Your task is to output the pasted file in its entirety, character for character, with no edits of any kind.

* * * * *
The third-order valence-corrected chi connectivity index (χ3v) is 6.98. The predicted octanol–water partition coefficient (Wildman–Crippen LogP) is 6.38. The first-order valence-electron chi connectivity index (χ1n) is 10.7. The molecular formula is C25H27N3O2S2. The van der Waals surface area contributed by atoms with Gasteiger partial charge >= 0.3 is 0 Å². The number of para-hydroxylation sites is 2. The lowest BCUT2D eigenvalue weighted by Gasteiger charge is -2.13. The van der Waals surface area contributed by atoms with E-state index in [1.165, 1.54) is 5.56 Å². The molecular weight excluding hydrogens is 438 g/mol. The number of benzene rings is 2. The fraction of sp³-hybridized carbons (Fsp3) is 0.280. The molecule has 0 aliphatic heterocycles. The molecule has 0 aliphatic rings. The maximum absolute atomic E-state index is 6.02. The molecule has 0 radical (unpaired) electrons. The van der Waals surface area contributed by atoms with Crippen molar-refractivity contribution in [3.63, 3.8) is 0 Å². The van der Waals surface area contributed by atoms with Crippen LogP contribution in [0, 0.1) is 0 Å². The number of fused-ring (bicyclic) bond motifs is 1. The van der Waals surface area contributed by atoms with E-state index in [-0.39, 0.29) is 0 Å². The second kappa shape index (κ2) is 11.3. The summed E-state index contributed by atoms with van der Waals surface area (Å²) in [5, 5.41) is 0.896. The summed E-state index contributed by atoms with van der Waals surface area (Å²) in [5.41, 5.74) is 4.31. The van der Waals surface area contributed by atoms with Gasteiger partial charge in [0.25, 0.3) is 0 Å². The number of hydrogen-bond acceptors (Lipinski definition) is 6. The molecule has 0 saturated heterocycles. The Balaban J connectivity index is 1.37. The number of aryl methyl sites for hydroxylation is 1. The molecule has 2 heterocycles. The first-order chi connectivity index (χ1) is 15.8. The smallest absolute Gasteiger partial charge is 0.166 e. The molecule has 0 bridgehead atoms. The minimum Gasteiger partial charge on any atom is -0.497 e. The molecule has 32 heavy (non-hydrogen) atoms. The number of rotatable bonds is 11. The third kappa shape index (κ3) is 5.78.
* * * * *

The third-order valence-corrected chi connectivity index (χ3v) is 6.98. The predicted octanol–water partition coefficient (Wildman–Crippen LogP) is 6.38. The first-order valence-electron chi connectivity index (χ1n) is 10.7. The molecular formula is C25H27N3O2S2. The van der Waals surface area contributed by atoms with Gasteiger partial charge >= 0.3 is 0 Å². The number of para-hydroxylation sites is 2. The lowest BCUT2D eigenvalue weighted by Gasteiger charge is -2.13. The van der Waals surface area contributed by atoms with E-state index in [1.165, 1.54) is 5.56 Å². The molecular weight excluding hydrogens is 438 g/mol. The number of benzene rings is 2. The fraction of sp³-hybridized carbons (Fsp3) is 0.280. The molecule has 0 aliphatic heterocycles. The molecule has 0 aliphatic rings. The maximum absolute atomic E-state index is 6.02. The molecule has 0 radical (unpaired) electrons. The van der Waals surface area contributed by atoms with Crippen molar-refractivity contribution in [3.63, 3.8) is 0 Å². The van der Waals surface area contributed by atoms with Crippen LogP contribution in [0, 0.1) is 0 Å². The number of fused-ring (bicyclic) bond motifs is 1. The van der Waals surface area contributed by atoms with E-state index in [-0.39, 0.29) is 0 Å². The second kappa shape index (κ2) is 11.3. The summed E-state index contributed by atoms with van der Waals surface area (Å²) in [5, 5.41) is 0.896. The summed E-state index contributed by atoms with van der Waals surface area (Å²) in [5.41, 5.74) is 4.31. The van der Waals surface area contributed by atoms with Gasteiger partial charge in [0.25, 0.3) is 0 Å². The number of hydrogen-bond acceptors (Lipinski definition) is 6. The molecule has 0 saturated heterocycles. The Balaban J connectivity index is 1.37. The number of aryl methyl sites for hydroxylation is 1. The molecule has 2 heterocycles. The first-order chi connectivity index (χ1) is 15.8. The smallest absolute Gasteiger partial charge is 0.166 e. The molecule has 0 bridgehead atoms. The minimum Gasteiger partial charge on any atom is -0.497 e. The molecule has 32 heavy (non-hydrogen) atoms. The number of rotatable bonds is 11. The third kappa shape index (κ3) is 5.78.